10 Ways to Take Advantage of Pre-Market Hours
Most people think of the stock market as a strict 9:30 a.m. to 4 p.m. affair. However, there are some important moves that happen before the regular market hours. This is called pre-market trading.
Pre-market trading is not for the faint of heart. It’s often volatile and little understood.
But, as you’ll learn here, if you take the time and effort to learn how to understand pre-market trading, it can potentially provide opportunities for you as a trader.
What is Pre-Market Trading?
Pre-market trading refers to activity in the stock market happening before the regular market session opens.
The stocks that are moving after the market for the day and before it opens the next morning are sometimes nicknamed called pre-market movers.
When is Pre-Market Trading?
Depends on who you ask. Usually, the movements are focused in the early morning, in the hours preceding the regular stock market opening at 9:30 a.m., Monday through Friday.
Usually, pre-market trading sessions will be open somewhere between 4–9:30 a.m.
For example: The NASDAQ premarket session occurs from 4:15–9:29 a.m. Eastern time. This brings it right up to the moment when the regular session opens.
Who Can Trade Pre-Market?
These days, there are many options for pre-market trading. Several brokers count pre-market trading among their offerings, but some have limits on what types of orders can be used.
The exact time frame during which pre-market trading can happen can also depend on the broker. For example: one broker might offer a pre-market session from 4–9:30 a.m., whereas another might offer a pre-market trading session running from 6–9:30 a.m.
The style and how pre-market trades are executed can also vary depending on the broker.
Some brokers, especially the big ones, typically tend to just stick to their regular commissions for these pre-market trades. But there are some exceptions …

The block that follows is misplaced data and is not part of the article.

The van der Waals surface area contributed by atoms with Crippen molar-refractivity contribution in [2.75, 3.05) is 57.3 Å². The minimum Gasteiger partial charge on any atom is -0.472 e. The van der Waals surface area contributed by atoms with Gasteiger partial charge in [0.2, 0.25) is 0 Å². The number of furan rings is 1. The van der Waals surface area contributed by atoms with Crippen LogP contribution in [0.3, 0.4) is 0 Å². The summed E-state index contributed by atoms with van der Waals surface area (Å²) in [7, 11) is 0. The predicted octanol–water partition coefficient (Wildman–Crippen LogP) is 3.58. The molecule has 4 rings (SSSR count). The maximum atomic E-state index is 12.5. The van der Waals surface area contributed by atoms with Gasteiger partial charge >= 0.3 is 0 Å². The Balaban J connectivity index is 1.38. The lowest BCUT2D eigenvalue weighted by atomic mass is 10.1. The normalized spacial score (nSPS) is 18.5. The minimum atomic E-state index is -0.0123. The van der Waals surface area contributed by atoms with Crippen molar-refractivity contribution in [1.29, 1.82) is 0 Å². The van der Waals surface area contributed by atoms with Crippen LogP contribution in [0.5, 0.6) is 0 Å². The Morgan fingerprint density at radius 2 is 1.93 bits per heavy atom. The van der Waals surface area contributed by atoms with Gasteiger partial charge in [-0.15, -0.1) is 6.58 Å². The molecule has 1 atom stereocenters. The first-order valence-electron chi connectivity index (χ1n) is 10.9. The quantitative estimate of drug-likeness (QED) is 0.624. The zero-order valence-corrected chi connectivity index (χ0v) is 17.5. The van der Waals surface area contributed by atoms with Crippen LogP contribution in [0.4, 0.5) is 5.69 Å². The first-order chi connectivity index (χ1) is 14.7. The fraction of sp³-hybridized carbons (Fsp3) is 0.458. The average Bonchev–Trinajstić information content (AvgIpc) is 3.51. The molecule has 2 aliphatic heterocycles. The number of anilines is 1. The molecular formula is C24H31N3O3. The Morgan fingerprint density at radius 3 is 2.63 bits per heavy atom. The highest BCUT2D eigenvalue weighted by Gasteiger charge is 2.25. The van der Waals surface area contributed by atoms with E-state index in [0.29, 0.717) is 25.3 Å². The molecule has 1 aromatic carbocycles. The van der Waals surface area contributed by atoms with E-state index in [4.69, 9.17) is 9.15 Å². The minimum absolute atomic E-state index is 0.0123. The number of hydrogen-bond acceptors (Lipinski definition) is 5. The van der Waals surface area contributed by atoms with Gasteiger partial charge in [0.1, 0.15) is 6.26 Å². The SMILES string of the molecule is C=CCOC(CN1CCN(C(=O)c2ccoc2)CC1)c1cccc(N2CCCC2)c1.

Be sure to check the fine print before you start delving into pre-trading, because some brokerages have special fees or a surcharge during these times. Sometimes it can be a per share fee, so be sure to check it out.
Your broker’s specific policy should be fairly easy to find either on their website or by contacting their customer service department.
How to Analyze Pre-Market Trading
How can you get a handle on what’s going on in the pre-market scene? Here are some tips and tricks for beginning to understand its movements:
- Keep up with the headlines. Be sure to look for news that could affect open positions. Upgrades, downgrades, and other stories that can move stocks can help you discover and uncover opportunities for the upcoming session as well as in the pre-market.
- Look at index futures. Be sure to look at the overnight session highs and lows as reported on the Russell 2000 Index futures, S&P 500, and NASDAQ 100. This is important because it creates support and resistance during the regular market hours.
- Consider macro forces. Consider what is moving macros, economically speaking. News items are the big catalyst here. See what has been moving the world markets and think about how it could have an impact on the U.S. session. For example: News regarding a central bank or a big item of economic data could make for market movement.